July 19 started off nicely, as I saw a Ruby-throated Hummingbird out back for the first time this year. (I have seen them a few times elsewhere.) It was going to be another very hot day, so I headed for the high hills to escape the high heat, braving the rugged Hite Hollow Road west of Augusta Springs. (I would definitely NOT recommend that road except for a Jeep or SUV.) I hiked along the same trail that Penny Warren, Ann Cline, Allen Larner, and I did seven years ago; see my June 30, 2013 blog post. This time, however, I only walked about a mile because I heard some loud rustling in the bushes and decided that was far enough. (Bear?) Along the way I saw most of the usual birds, and heard some Yellow-throated Vireos, as well as Black-throated Green and Black-throated Blue Warblers. As a sign that breeding season was coming to an end, I didn't hear any singing by Scarlet Tanagers, and I saw just one. There were lots of butterflies, and I got my best-ever photo of a Pipevine Swallowtail. I returned via Deerfield, figuring (correctly) that the road wasn't as bad on that side. A brief stop at Chimney Hollow yielded a loud family of Tutfted Titmice, an Ovenbird, and an Acadian Flycatcher (heard only).
On July 20, with temperatures soaring into the upper 90s, Jacqueline and I tried to escape the heat by hiking in the Shenandoah National Park. I only had loose plans, however, and we suffered as a result. We parked at the Big Meadows visitor center (recently reopened to the public), and hiked about 1/3 mile to the Dark Hollow Falls trail head. I correctly surmised that the parking area there would be full, so the extra hiking to get there made sense. (The last time we had gone to Dark Hollow Falls was in June 2005, but I did stop briefly at the trail head in June 2013.) It was a longer hike to the main falls that I thought, and we were a little alarmed by the crowded conditions. Many people were wearing masks, in fact. In order to minimize personal contact and to avoid the steep, difficult climb, we took the long way back, hiking along a side trail that eventually connected with the Appalachian Trail. I soon regretted our decision not to bring water bottles, since I originally planned on just a short hike to the falls and back, followed by a longer hike elsewhere. Even in the mountains it was extremely hot, and by the time we were done hiking the five mile circuit, we were dangerously dehydrated. There really wern't very many birds until near the end of our trek, but we did see a Black Bear -- the third one this year! Avian highlights included a Louisiana Waterthrush, several American Redstarts, several Dark-eyed Juncos (juvenile here). Towhees seemed to be everywhere, and there were also dozens of Barn Swallows around the Big Meadows maintenance sheds. At one of the overlooks on our way home, I saw a Chestnut-sided Warbler up close.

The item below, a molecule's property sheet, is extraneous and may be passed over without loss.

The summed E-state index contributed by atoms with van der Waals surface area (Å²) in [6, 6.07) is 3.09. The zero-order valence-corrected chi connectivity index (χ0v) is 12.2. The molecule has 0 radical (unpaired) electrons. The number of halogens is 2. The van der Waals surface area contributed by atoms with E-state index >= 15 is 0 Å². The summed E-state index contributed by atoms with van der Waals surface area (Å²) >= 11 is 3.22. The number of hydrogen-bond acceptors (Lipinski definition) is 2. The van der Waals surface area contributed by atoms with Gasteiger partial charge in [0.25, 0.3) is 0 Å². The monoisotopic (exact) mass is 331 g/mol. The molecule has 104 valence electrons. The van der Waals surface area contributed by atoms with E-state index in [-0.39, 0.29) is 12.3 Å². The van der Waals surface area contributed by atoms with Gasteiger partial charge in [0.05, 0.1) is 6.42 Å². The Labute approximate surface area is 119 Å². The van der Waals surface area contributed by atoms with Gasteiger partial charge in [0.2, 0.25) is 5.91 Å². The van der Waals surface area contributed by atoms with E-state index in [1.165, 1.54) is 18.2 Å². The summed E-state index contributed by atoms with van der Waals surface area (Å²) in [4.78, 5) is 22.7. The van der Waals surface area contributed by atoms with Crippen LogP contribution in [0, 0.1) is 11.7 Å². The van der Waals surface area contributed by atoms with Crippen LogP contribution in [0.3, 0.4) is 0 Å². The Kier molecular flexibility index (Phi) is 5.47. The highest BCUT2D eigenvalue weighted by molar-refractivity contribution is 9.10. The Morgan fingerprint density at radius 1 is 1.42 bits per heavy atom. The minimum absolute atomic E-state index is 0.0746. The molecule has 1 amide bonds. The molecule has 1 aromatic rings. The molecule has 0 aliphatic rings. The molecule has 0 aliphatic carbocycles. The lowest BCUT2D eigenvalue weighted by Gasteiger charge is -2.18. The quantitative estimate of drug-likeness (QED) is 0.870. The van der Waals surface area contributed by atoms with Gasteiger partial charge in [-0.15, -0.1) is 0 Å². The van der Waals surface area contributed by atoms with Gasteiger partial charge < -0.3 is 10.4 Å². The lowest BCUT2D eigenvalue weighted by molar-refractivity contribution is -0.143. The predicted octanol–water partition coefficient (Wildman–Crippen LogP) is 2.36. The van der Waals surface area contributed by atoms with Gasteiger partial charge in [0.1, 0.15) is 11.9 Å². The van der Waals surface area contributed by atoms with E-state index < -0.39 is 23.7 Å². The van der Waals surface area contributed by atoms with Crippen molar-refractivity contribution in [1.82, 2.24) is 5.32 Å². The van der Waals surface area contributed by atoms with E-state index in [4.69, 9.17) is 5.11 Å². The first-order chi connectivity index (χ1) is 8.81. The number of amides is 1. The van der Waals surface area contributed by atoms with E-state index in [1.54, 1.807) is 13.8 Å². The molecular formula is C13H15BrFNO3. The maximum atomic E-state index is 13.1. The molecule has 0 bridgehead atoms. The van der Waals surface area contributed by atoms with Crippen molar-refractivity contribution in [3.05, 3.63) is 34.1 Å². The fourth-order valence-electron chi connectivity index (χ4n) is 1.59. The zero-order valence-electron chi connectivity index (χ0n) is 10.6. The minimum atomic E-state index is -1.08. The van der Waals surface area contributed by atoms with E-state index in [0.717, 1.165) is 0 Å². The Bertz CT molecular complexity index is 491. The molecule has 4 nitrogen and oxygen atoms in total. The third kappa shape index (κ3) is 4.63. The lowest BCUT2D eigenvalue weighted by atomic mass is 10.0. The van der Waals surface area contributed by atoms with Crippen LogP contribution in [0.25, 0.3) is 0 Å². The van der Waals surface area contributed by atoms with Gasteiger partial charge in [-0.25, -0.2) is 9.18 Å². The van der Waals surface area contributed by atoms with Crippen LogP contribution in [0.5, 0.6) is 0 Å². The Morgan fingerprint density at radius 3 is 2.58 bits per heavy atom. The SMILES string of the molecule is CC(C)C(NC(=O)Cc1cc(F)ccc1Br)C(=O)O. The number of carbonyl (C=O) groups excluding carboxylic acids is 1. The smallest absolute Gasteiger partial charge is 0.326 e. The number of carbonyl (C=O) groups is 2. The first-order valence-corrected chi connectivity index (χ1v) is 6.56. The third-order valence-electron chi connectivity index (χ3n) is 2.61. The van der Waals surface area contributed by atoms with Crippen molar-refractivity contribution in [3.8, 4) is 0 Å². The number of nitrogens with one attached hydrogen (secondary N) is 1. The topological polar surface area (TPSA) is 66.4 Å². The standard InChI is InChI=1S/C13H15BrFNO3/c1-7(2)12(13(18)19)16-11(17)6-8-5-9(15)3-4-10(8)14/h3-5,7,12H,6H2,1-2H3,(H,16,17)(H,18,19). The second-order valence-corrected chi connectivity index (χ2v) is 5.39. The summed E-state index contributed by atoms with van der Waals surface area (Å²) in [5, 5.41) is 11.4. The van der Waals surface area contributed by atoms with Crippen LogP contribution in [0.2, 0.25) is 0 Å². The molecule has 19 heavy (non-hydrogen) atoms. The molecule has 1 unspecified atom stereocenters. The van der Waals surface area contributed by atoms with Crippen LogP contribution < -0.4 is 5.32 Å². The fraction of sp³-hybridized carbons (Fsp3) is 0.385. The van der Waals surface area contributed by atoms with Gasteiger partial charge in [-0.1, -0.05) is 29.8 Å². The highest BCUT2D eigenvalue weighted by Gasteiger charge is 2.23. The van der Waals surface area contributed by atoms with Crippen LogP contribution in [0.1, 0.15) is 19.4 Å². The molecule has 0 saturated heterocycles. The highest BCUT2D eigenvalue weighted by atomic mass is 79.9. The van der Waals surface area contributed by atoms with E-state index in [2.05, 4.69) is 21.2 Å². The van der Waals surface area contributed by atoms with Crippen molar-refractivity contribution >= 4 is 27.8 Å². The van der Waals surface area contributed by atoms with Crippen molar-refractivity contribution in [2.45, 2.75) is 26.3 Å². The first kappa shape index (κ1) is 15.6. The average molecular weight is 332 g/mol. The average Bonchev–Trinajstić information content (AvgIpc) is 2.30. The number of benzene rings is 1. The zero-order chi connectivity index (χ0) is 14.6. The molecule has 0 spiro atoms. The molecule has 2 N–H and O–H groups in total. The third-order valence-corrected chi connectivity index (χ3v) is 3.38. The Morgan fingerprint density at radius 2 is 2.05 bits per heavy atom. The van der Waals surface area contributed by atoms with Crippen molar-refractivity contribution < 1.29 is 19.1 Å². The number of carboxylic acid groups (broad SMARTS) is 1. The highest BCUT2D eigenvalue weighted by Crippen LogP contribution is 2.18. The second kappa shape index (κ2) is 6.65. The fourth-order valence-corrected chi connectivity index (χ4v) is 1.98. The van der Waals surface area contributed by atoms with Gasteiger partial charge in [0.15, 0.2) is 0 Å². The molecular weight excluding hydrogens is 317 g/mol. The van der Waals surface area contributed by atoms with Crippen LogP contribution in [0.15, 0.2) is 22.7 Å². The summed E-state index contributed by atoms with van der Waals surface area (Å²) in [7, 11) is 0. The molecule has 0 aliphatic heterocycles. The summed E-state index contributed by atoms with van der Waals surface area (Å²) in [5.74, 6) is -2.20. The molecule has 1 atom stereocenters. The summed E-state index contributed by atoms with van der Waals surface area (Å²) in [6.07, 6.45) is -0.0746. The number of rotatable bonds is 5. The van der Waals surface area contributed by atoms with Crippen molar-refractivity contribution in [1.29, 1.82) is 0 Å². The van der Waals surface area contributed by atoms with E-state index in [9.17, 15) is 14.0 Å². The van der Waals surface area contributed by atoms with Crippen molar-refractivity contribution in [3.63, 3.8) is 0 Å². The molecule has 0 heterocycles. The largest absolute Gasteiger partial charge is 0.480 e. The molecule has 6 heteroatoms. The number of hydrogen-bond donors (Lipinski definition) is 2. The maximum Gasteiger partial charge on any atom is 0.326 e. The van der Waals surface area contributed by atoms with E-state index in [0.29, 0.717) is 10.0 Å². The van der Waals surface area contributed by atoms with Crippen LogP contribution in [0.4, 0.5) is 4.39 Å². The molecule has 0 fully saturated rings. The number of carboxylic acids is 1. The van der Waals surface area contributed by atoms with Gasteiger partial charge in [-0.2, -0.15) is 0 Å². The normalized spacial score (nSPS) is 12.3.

Later that month, I went to Leonard's Pond on July 25, hoping to see some shorebirds, but the only one present was a Solitary Sandpiper. Eastern Kingbirds were visible at several place north and west of Verona. On July 29 I drove up to Route 610 (parallel to the Blue Ridge Parkway) in hopes of seeing the Kentucky Warbler that Marshall Faintich had reported there on the day before. Marshall was at the designated location, but not the Kentucky Warbler. I did have some nice consolation prizes, however: good views of an American Redstart and a Cerulean Warbler! (It was my first decent photo of the latter species this year.) I also saw a Yellow-billed Cuckoo flying overhead and we heard multiple Wood Thrushes singing nearby. A few E. Towhees rounded out a very brief bird outing. Finally, on July 30 Jacqueline and I stopped in the Shenandoah National Park on our way to Charlottesville. I was given a short period to look for birds, so all I saw was a frazzled-looking male Hooded Warbler, who was obviously starting to molt. It's another sign that the seasons are about to change...
NOTE: Much of the above text is based on Facebook posts that I made in July, with a few corrections, deletions, and additions. More bird photos for this year, listed chronologically, can be found on the Wild Birds yearly page. I'll do a separate blog post (with scenic photos) about travels in July in the near future...